Donald Trump leads the polls nationally and in most states in the race for the Republican presidential nomination. There are understandable reasons for his eminence, and he has shown impressive gut-level skill as a campaigner. But he is not deserving of conservative support in the caucuses and primaries. Trump is a philosophically unmoored political opportunist who would trash the broad conservative ideological consensus within the GOP in favor of a free-floating populism with strong-man overtones.

Oh dear. Oh deary, deary me.

If Trump were to become the president, the Republican nominee, or even a failed candidate with strong conservative support, what would that say about conservatives?

Nothing we haven’t known for years.

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  • Warren Terra

    As of tonight, we might know whether Donald Trump will be the Republican presidential candidate. And barring unforeseeable events, it is certain that Hillary Clinton will be the Democratic nominee. Those are two reasons (of many, unfortunately) why — other than the first years of the Civil War, when the survival of the United States as one country was in jeopardy — there was never a darker time in American history.

    Ye, it really is an open question whether the nation can survive Hillary Clinton living in the White House.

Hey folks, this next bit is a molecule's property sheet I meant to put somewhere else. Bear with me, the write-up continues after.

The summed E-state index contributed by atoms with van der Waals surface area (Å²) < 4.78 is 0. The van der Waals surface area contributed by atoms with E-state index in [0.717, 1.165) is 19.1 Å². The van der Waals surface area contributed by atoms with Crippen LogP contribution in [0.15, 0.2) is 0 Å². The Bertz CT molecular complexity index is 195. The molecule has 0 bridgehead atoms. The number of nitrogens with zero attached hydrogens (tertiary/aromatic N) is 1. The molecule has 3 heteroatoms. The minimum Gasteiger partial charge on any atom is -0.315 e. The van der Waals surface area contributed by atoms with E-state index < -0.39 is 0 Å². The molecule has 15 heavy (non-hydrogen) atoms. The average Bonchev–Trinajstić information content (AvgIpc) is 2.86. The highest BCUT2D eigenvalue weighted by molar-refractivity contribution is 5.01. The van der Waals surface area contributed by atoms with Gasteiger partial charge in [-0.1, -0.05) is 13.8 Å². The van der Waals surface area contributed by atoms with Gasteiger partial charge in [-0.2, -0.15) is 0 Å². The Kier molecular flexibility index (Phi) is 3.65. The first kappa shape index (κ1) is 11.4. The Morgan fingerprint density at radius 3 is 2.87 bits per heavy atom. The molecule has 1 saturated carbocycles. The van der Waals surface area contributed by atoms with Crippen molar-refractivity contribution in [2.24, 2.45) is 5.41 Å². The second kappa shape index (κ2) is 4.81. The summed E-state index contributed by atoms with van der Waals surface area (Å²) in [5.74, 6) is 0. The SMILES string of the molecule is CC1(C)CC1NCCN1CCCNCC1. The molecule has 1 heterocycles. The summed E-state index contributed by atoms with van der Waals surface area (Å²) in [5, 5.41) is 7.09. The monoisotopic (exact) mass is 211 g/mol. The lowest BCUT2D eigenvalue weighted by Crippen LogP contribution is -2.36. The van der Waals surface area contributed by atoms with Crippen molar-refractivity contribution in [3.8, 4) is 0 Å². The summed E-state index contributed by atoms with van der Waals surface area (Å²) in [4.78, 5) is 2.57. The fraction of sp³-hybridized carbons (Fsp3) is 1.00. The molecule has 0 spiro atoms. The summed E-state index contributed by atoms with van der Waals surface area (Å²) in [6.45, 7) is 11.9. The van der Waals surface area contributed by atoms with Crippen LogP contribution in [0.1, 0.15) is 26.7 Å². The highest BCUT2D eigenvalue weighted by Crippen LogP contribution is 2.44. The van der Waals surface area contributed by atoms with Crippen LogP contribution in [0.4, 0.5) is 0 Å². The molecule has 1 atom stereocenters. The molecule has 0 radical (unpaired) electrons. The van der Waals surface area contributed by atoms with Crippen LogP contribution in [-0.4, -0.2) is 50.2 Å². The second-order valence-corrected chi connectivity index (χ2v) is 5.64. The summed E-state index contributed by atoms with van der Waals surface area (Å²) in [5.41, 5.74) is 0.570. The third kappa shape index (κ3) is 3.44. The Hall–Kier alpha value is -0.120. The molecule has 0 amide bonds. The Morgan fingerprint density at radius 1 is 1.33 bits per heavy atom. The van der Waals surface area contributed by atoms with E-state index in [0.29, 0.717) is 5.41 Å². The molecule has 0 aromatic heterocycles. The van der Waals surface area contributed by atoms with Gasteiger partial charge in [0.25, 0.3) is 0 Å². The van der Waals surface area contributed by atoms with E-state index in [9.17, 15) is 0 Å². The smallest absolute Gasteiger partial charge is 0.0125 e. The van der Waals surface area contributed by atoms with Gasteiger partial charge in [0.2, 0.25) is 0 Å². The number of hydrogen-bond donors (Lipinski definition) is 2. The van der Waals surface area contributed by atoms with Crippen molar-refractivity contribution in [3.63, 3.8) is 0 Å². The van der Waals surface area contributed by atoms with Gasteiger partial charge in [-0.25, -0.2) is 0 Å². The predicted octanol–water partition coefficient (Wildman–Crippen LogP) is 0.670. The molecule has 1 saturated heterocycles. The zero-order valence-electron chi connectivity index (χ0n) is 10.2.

• trollhattan

      Without a black man to guide us, whatever shall we do?
      –No Republican ever

      Couple world wars, the atomic age, a few presidential assassinations, disco, polio, Fabio, George Steinbrenner, all fade in comparison to the threat that is Hillary.

      • Mike Yard: “Why not give it ALL to women? Men have been doing it all the rest of the time. Women couldn’t do worse.”

  • AMK

    After the political death of pending free trade pacts, the public unmasking of the NRO types as not only comically wrong, but comically impotent and utterly powerless even within the GOP’s own alternate universe of wrongness has been the best thing about this cycle. Watching the hedge fund types light piles of money on fire with the Bush/Rubio/Christie campaigns has also been great, but ultimately less fulfilling, at least for me.